China: Trade Surplus Surges

February 12th, 2014
in econ_news, syndication

Econintersect:  China's balance of trade rose to a suplus of $318.6 billion in January 2014.  This was the breakingnews130pxsecond highest month in five years.  The surplus was 24% larger than the previous month and 9.3% above the same month a year ago.  The blowout number was 41% larger than the monthly average for 2013 and 88% bigger than the monthly average for 2012.  Both exports (up 10.6%) and imports (up 10.0%) showed strong gains from a year earlier.  The data buoyed Asia/Pacific stocks and boosted the currencies of countries that export to China, such as Australia with the Aus$ up 0.2%.

Follow up:

The only month higher than January 2014 since January 2009 was October 2012 at 321.73, slightly less than 1% larger.


Andrew Sullivan, director of Asian sales trading at Kim Eng Securities was quoted by CNBC:

"Overall, it is quite encouraging. I mean on the basis that China is still moving itself from being export-driven to looking at boosting growth in its domestic market. It's still managing to maintain its source of income to be able to achieve that."

Also quoted by CNBC, Michael Every, head of financial markets research for Asia-Pacific at Rabobank, called the numbers "suspicious".  Every cited the unusually large amount of exports to Hong Kong, hardly a major consumer of mainland products with its population of only 7 million.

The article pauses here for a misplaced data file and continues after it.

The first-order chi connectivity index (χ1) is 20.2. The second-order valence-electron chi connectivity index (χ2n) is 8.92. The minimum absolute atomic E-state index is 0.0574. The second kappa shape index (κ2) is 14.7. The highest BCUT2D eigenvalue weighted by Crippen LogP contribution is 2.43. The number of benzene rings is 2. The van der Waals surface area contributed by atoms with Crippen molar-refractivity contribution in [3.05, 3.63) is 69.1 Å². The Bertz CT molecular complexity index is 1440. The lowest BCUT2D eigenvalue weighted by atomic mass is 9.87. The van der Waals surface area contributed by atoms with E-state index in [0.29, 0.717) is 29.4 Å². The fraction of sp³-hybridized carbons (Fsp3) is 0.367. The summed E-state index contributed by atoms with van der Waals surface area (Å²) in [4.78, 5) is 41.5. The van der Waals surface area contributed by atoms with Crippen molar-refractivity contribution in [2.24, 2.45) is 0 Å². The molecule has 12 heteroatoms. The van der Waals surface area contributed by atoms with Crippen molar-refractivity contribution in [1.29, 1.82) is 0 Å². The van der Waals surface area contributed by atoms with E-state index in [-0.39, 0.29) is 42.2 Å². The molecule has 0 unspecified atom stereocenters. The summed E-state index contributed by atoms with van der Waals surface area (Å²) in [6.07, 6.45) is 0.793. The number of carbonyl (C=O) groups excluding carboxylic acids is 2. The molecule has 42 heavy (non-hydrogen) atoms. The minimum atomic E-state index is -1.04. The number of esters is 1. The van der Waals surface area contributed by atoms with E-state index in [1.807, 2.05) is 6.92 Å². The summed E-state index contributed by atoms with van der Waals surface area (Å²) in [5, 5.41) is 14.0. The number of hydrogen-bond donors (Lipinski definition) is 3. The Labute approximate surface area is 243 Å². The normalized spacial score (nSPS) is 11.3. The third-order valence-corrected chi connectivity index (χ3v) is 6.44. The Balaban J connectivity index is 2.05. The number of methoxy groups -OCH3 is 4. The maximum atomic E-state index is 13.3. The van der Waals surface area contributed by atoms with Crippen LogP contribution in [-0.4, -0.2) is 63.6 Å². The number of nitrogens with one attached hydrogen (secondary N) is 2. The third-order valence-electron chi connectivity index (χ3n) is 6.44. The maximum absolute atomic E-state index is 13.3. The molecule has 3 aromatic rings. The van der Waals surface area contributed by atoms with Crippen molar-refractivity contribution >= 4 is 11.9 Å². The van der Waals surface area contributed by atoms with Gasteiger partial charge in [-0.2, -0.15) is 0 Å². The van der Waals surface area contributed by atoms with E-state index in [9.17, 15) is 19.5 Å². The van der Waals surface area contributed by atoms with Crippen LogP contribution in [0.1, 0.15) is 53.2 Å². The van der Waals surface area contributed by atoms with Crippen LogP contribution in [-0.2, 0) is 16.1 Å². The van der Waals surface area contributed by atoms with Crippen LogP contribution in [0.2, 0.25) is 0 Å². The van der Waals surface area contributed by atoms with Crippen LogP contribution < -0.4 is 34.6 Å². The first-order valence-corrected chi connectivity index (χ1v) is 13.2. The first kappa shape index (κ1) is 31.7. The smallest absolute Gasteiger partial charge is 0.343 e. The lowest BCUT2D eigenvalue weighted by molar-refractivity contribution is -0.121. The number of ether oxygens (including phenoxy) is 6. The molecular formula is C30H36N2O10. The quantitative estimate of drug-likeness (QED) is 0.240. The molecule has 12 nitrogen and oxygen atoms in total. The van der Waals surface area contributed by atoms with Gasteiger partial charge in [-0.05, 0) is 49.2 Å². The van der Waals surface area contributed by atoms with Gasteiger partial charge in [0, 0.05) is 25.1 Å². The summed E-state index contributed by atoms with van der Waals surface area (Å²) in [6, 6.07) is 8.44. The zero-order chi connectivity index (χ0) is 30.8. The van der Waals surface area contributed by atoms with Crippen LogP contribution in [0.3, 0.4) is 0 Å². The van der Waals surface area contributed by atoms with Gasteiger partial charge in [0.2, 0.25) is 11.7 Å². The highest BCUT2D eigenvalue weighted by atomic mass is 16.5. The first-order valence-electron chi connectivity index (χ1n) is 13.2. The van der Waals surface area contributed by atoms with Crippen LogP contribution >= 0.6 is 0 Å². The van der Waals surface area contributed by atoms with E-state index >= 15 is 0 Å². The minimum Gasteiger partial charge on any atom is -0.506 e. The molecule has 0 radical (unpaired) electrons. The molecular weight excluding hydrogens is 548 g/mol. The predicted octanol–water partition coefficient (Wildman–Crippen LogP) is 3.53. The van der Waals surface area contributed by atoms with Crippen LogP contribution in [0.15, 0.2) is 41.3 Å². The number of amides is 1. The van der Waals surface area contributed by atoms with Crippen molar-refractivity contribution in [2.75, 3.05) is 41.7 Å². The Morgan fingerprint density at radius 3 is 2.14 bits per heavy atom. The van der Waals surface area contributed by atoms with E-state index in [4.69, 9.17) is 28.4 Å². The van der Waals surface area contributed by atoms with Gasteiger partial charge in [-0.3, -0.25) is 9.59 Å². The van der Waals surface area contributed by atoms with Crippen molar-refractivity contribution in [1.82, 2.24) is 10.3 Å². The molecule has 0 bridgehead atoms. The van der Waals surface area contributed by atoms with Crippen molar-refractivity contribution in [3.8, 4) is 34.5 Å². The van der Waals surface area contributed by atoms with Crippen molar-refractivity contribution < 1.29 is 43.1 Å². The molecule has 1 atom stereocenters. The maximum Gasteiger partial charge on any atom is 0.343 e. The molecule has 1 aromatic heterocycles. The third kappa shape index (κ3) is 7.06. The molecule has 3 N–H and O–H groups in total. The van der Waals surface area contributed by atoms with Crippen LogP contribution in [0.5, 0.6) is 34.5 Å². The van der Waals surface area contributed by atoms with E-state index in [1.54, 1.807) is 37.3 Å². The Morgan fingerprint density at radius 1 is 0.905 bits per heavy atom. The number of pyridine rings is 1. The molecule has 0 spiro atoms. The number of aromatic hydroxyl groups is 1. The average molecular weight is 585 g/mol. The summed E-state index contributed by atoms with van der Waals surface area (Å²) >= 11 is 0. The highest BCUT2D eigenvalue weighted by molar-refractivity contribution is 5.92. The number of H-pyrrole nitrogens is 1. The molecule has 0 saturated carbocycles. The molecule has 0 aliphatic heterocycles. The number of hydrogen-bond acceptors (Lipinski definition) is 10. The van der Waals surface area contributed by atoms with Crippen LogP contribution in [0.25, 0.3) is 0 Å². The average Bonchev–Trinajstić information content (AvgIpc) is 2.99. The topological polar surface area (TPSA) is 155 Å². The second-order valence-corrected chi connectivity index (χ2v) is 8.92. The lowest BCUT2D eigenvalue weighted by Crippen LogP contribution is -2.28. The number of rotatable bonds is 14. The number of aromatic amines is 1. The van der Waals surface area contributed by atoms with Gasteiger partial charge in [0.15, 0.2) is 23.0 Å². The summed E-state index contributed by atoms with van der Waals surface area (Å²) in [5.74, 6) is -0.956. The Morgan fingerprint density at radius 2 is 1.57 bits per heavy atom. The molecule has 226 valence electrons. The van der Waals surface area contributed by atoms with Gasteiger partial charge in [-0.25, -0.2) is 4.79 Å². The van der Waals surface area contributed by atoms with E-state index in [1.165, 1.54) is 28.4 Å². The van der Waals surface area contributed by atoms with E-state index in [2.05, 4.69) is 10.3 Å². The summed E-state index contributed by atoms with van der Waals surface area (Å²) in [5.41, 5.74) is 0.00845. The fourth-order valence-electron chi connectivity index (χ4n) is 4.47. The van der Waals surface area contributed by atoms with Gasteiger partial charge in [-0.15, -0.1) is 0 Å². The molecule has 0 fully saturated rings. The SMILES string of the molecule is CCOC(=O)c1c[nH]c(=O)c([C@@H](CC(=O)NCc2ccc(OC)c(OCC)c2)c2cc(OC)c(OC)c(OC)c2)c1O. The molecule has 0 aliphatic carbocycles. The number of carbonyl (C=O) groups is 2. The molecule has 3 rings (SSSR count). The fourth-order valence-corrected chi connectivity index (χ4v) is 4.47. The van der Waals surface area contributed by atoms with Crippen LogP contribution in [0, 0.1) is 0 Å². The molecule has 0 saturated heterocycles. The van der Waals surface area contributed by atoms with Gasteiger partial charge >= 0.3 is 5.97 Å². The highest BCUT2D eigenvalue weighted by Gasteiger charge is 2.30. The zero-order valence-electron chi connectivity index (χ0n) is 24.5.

A note of caution from Simon Rabinovitch in the Financial Times:

Chinese economic data in January and February has long been plagued with distortions because of the timing of the new year holiday, which leads many of the country's factories to halt or slow production for several weeks. A clearer read on the country's growth trajectory will emerge in March when the government publish a wider range of data that combine the first two months of the year to take account of the holiday effect.

Another caution from Louis Kuijs of RBS (Financial Times):

"We are left with a nagging feeling that perhaps issues such as over-invoicing have risen sharply in intensity early this year."

A year ago a scandal broke over the practice of inflating invoices to mask capital transfers, avoiding China's attempts at capital controls.  But this month compares year-over-year to a month with inflated data (January 2013) and still is higher.

John Lounsbury


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